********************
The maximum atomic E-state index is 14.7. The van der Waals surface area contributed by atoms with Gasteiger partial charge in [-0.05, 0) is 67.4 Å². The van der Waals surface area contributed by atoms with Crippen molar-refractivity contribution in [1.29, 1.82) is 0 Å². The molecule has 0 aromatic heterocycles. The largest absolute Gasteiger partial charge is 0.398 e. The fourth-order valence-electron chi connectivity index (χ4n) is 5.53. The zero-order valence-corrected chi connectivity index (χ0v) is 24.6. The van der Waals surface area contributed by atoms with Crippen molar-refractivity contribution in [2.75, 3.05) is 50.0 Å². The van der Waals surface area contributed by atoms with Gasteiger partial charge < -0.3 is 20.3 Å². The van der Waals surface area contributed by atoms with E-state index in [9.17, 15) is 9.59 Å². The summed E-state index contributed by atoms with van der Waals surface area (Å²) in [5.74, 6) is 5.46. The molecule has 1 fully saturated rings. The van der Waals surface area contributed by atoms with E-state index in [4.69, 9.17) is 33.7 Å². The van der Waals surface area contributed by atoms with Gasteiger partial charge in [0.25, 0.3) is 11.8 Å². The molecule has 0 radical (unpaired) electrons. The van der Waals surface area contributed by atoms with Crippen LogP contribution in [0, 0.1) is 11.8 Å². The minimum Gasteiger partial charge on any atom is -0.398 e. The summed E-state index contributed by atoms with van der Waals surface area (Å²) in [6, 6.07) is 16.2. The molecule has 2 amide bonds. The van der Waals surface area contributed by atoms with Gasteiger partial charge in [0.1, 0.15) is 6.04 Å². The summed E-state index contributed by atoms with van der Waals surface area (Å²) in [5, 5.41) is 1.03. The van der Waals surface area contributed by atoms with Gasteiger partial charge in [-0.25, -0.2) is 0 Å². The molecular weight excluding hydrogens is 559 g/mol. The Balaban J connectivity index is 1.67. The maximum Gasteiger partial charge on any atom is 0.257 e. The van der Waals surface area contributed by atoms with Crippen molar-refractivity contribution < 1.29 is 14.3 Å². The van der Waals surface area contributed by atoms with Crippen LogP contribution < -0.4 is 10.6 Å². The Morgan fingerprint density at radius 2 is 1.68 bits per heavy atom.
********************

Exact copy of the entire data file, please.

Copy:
The maximum atomic E-state index is 14.7. The van der Waals surface area contributed by atoms with Gasteiger partial charge in [-0.05, 0) is 67.4 Å². The van der Waals surface area contributed by atoms with Crippen molar-refractivity contribution in [1.29, 1.82) is 0 Å². The molecule has 0 aromatic heterocycles. The largest absolute Gasteiger partial charge is 0.398 e. The fourth-order valence-electron chi connectivity index (χ4n) is 5.53. The zero-order valence-corrected chi connectivity index (χ0v) is 24.6. The van der Waals surface area contributed by atoms with Crippen molar-refractivity contribution in [2.75, 3.05) is 50.0 Å². The van der Waals surface area contributed by atoms with Gasteiger partial charge < -0.3 is 20.3 Å². The van der Waals surface area contributed by atoms with E-state index in [9.17, 15) is 9.59 Å². The summed E-state index contributed by atoms with van der Waals surface area (Å²) in [5.74, 6) is 5.46. The molecule has 1 fully saturated rings. The van der Waals surface area contributed by atoms with E-state index in [4.69, 9.17) is 33.7 Å². The van der Waals surface area contributed by atoms with Gasteiger partial charge in [0.25, 0.3) is 11.8 Å². The molecule has 0 radical (unpaired) electrons. The van der Waals surface area contributed by atoms with Crippen LogP contribution in [0, 0.1) is 11.8 Å². The minimum Gasteiger partial charge on any atom is -0.398 e. The summed E-state index contributed by atoms with van der Waals surface area (Å²) in [6, 6.07) is 16.2. The molecule has 2 amide bonds. The van der Waals surface area contributed by atoms with Gasteiger partial charge in [0.1, 0.15) is 6.04 Å². The summed E-state index contributed by atoms with van der Waals surface area (Å²) in [5, 5.41) is 1.03. The van der Waals surface area contributed by atoms with Gasteiger partial charge in [-0.25, -0.2) is 0 Å². The molecular weight excluding hydrogens is 559 g/mol. The Balaban J connectivity index is 1.67. The maximum Gasteiger partial charge on any atom is 0.257 e. The van der Waals surface area contributed by atoms with Crippen molar-refractivity contribution < 1.29 is 14.3 Å². The van der Waals surface area contributed by atoms with Crippen LogP contribution < -0.4 is 10.6 Å². The Morgan fingerprint density at radius 2 is 1.68 bits per heavy atom.